The Czech Republic has ordered 52 French Caesar 155-mm self-propelled gun-howitzers. This order includes an option to obtain 12 more on the same terms. The initial order includes maintenance equipment, spares, tech support and two simulators. All this will cost about $250 million. The Caesar vehicles won’t start to arrive until 2022 and all will be delivered by 2026.
The Czechs need to replace decades old Dana 152 mm artillery systems that do not meet current NATO requirements. For one thing, 152mm caliber artillery isn’t compatible with the NATO 155 mm standard and the range of shells fired from the Dana weapon was insufficient because the Czech Republic wants artillery with a 42 kilometers range using standard ammunition or 55 kilometers with VLAP (Very Long-range Artillery Projectile). The Dana 152mm was able to fire only up to 25 kilometers with the new OFdDV extended range ammo or up 19 kilometers older ammunition. During 2017-2019 the Czechs evaluated eight modern artillery systems and the French made Caesar was rated as the most cost-effective system.
A French firm developed its truck-mounted 155mm Caesar in the 1990s and it entered service in 2003. In 2009 France sent eight Caesar howitzers to Afghanistan. The roads in Afghanistan are pretty bad, and wheeled combat vehicles have a hard time of it. But Caesar was built to handle cross country operations as well as bad roads. Afghanistan was the first time Caesar has served in combat and the truck-mounted howitzer was successful. The French Army has ordered about a hundred and another hundred have been exported.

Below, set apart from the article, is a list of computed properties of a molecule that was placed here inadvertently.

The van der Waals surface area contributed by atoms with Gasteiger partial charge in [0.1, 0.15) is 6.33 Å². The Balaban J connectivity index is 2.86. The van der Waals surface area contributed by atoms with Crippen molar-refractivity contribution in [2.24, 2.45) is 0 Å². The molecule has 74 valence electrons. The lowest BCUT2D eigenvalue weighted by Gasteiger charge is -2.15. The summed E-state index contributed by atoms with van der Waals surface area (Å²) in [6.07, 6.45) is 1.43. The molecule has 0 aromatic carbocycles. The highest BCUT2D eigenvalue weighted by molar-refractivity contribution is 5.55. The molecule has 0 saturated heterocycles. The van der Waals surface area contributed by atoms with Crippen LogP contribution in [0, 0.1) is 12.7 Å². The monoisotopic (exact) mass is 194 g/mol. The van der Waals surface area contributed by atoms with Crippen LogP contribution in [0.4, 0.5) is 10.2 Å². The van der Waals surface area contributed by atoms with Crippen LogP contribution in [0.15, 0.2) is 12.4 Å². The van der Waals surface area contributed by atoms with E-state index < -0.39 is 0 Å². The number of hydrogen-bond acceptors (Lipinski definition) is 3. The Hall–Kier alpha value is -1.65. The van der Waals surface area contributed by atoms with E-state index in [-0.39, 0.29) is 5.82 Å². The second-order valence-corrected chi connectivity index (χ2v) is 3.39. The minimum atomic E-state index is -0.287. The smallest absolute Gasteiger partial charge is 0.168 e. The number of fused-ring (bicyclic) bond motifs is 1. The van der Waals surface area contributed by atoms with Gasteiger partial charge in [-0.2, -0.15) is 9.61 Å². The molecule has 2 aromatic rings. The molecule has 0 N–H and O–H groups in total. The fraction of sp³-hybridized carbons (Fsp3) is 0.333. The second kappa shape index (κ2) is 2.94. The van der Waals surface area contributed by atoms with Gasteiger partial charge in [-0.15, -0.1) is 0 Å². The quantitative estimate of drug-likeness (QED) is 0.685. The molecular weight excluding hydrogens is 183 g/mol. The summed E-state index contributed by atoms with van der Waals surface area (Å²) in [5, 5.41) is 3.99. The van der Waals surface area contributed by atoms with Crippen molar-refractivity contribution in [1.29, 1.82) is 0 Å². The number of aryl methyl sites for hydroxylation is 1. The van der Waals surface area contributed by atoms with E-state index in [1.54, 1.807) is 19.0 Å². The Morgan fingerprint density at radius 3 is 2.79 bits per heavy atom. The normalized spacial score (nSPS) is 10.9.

Caesar is the lightest of the truck-mounted 155mm howitzers, weighing 18 tons. Other nations have built heavier (20-30 ton) systems, usually on a 6x6 heavy truck chassis. China recently introduced a vehicle of this type while Israel and South Africa introduced similar models at about the same time Caesar appeared.
The Czech Caesar artillery pieces will be mounted on the heavier 30-ton 8x8 Tatra made chassis which entered service in 2015. This chassis is much better armored than standard 6x6 version and can carry more ammunition, up to 30 rounds compared to 18 in the French 18-ton Caesar vehicle. To keep the same level of mobility the new variant also received a more powerful engine (410 horse power). Moreover, the Tatra chassis version has an autoloading system that boosts the rate of fire above 6 rounds per minute and it can be operated by only 3 soldiers instead of four on the French version.
The Czechs have found a convenient way to get modern NATO compatible artillery systems which will be party produced locally, because the Tatra Trucks are Czech made. -- Przemyslaw Juraszek